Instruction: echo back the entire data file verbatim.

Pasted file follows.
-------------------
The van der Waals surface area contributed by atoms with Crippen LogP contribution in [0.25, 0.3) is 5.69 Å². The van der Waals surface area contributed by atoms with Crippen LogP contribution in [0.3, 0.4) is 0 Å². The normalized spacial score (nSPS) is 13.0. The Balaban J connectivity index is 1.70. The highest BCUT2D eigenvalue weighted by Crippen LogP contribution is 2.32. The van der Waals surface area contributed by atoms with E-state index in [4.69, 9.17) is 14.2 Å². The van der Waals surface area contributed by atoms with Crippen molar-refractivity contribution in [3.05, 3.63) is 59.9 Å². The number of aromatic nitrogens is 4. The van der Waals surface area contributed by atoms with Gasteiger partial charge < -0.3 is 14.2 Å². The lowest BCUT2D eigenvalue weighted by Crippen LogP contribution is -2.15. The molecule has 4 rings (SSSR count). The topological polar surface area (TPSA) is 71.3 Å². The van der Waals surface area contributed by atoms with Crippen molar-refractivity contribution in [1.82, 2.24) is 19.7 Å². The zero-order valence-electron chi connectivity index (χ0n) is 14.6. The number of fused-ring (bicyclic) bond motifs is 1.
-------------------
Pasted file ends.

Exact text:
The van der Waals surface area contributed by atoms with Crippen LogP contribution in [0.25, 0.3) is 5.69 Å². The van der Waals surface area contributed by atoms with Crippen LogP contribution in [0.3, 0.4) is 0 Å². The normalized spacial score (nSPS) is 13.0. The Balaban J connectivity index is 1.70. The highest BCUT2D eigenvalue weighted by Crippen LogP contribution is 2.32. The van der Waals surface area contributed by atoms with E-state index in [4.69, 9.17) is 14.2 Å². The van der Waals surface area contributed by atoms with Crippen molar-refractivity contribution in [3.05, 3.63) is 59.9 Å². The number of aromatic nitrogens is 4. The van der Waals surface area contributed by atoms with Gasteiger partial charge < -0.3 is 14.2 Å². The lowest BCUT2D eigenvalue weighted by Crippen LogP contribution is -2.15. The molecule has 4 rings (SSSR count). The topological polar surface area (TPSA) is 71.3 Å². The van der Waals surface area contributed by atoms with Crippen molar-refractivity contribution in [1.82, 2.24) is 19.7 Å². The zero-order valence-electron chi connectivity index (χ0n) is 14.6. The number of fused-ring (bicyclic) bond motifs is 1.